How does a company set credit limits?

It is essential to set realistic credit limits for customers, especially as a start-up. If you don’t limit your risk, an unchecked bad debt could spell the end for your growing business. Firstly you should set limits for each customer based on what you are prepared to risk. If you have checked a customer’s credit using the references above, you should have a general idea of how much you can reasonably expect them to be good for. As a general rule, your credit limit should reflect how much debt your company can afford to write off if the customer goes bust.

Secondly you should stick to the limits – whatever the customer promises. As a start-up, it can be tempting to temporarily suspend your credit limits to accommodate a particularly lucrative order. Avoid this – tell the customer they must obtain the cash to cover the amount over the credit limit. Failing to do this could see your young business crippled by a huge bad debt.

How do I keep on top of credit control on a day-to-day basis?

By following some simple rules of thumb, credit control becomes much easier. You should invoice as soon as you can and set aside a time to chase debts. Don’t put off the awkward conversations – timetable an hour or so each week to telephone late payers, starting with the largest unpaid invoices first then moving on to the oldest debts.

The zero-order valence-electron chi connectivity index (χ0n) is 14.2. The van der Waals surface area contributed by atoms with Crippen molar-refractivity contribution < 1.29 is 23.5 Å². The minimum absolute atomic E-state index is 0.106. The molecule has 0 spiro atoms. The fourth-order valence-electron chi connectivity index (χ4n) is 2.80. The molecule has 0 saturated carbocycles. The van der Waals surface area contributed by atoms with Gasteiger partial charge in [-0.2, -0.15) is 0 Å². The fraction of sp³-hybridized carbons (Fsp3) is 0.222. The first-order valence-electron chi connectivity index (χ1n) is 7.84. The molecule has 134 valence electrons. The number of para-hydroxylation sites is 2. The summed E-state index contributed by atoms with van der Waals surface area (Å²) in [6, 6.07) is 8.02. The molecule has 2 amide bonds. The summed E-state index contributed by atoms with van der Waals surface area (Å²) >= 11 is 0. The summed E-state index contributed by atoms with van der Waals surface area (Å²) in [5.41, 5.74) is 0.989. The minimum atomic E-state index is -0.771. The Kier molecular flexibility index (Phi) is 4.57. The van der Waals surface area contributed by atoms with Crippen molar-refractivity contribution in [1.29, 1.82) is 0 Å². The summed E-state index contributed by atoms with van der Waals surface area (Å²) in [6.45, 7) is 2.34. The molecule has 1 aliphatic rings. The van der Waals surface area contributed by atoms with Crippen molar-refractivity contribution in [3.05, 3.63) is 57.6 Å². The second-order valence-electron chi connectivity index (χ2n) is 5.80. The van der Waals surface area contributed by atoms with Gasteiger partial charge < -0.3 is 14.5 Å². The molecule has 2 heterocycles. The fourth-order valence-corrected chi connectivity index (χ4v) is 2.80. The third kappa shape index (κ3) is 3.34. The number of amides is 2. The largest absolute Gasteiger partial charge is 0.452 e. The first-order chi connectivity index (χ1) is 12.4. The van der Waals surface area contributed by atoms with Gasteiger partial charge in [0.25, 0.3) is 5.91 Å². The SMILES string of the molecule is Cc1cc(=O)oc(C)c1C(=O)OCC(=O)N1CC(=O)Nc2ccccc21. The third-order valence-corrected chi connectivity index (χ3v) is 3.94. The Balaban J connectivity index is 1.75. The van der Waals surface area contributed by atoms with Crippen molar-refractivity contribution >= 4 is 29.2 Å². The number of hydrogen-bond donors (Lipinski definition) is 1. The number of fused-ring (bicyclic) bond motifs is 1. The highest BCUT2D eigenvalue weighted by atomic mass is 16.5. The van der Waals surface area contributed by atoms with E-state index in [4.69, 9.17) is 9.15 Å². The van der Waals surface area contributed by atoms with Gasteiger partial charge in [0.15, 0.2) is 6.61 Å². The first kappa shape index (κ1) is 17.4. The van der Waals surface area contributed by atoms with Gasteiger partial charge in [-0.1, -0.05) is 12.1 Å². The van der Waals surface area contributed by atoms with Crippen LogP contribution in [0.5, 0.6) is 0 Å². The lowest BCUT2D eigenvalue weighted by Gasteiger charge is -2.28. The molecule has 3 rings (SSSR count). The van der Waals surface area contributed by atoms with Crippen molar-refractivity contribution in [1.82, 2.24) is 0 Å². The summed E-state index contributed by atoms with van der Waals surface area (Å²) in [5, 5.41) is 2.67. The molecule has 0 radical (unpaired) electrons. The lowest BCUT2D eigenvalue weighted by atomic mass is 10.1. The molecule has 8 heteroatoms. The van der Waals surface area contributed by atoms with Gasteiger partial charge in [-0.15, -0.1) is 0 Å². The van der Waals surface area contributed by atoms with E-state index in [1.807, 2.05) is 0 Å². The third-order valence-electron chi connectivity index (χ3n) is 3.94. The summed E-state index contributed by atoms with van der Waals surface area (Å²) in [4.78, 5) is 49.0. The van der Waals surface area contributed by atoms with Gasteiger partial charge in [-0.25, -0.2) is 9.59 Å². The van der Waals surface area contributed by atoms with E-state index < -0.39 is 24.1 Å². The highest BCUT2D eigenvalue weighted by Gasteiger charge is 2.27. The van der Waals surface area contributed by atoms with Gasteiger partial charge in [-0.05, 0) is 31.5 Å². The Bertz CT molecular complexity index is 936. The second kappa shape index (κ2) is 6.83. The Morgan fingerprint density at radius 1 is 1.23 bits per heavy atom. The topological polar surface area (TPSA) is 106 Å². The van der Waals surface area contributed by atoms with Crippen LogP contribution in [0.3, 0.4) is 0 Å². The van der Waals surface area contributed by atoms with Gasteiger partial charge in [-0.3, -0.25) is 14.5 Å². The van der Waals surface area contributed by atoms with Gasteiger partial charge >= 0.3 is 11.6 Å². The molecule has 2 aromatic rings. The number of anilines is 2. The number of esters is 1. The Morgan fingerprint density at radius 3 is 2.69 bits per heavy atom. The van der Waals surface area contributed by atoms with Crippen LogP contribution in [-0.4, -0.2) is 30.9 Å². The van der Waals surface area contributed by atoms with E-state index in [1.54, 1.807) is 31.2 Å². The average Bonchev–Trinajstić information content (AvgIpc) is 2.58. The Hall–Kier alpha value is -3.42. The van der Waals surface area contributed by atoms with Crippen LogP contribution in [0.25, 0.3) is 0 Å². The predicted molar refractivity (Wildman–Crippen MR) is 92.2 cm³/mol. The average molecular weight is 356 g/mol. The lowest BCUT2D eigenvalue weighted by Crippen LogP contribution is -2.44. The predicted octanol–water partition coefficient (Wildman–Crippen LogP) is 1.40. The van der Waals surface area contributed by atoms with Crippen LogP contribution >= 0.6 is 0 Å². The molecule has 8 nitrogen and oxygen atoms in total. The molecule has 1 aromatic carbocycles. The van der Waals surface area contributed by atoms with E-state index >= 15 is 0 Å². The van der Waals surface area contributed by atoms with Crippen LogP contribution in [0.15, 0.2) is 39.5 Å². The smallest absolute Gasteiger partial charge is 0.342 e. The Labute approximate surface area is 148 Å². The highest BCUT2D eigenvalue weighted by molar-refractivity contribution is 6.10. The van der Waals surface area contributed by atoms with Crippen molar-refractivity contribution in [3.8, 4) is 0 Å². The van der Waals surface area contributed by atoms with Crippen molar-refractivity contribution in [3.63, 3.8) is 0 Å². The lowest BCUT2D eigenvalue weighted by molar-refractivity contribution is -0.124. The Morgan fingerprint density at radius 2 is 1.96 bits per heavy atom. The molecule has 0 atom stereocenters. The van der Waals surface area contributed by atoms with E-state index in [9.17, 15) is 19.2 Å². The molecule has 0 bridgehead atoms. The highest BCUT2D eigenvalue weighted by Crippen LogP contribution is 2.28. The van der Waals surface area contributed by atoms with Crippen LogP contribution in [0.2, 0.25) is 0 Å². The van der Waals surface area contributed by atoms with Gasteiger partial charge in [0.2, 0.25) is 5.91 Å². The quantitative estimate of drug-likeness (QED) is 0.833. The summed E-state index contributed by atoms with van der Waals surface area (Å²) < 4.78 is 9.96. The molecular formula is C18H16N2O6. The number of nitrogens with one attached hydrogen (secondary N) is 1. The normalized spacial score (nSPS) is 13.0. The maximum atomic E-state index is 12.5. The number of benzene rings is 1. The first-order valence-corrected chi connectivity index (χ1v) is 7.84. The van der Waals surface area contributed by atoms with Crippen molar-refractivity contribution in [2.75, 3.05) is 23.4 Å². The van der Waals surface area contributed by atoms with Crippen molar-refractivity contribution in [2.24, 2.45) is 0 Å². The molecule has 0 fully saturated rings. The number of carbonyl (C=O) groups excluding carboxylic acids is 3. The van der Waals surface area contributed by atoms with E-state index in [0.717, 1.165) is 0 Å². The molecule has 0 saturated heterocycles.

Secondly, confirm that everything is OK once you have sold a product. Call up customers and get them to confirm that they are happy with their purchase and any goods arrived undamaged and as described. By doing this, you ensure that customers cannot invent excuses after the fact as to why they haven’t paid. And make sure to insist that excess credit is paid before accepting new orders. If a particular customer has gone over their credit limit, refuse to do business with them until they have paid it off, however tempting new orders may seem.

Try to use a credit monitoring service; most online credit check companies also offer an ongoing monitoring service in which you can check on any changes to the creditworthiness of customers. This will allow you to spot problems on the horizon before they occur. Also, if you don’t have enough time to chase up all your unpaid debts then consider using a debt collection agency to do the legwork for you.

Make sure to chase up inactive customers. If orders fall below minimum levels or a customer hasn’t ordered from you in a number of months, it could indicate they are in financial trouble. Investigate whether this is the case, try and recover any outstanding debts as soon as possible.

Finally set up a system to calculate your total outstanding credit periodically. Every month, you should look at how much money you are owed across your business – and what it costs you in real terms. Keeping on track of your debts will help focus your mind on the areas of most concern and allow you to monitor whether credit issues are improving or getting worse.

What do I do if a customer pays late?

Customers often try and delay payment. It is not necessarily a sign they are in trouble – they may just be putting off payment to improve their own cashflow. You should always call a customer the day before payment is due to confirm that you will be paid on time.

If a customer only pays part of the invoice, acknowledge the part payment and get them to agree to a payment plan to cover the remainder (monthly payments, for example). Refuse to offer them any more credit until they pay off their balance.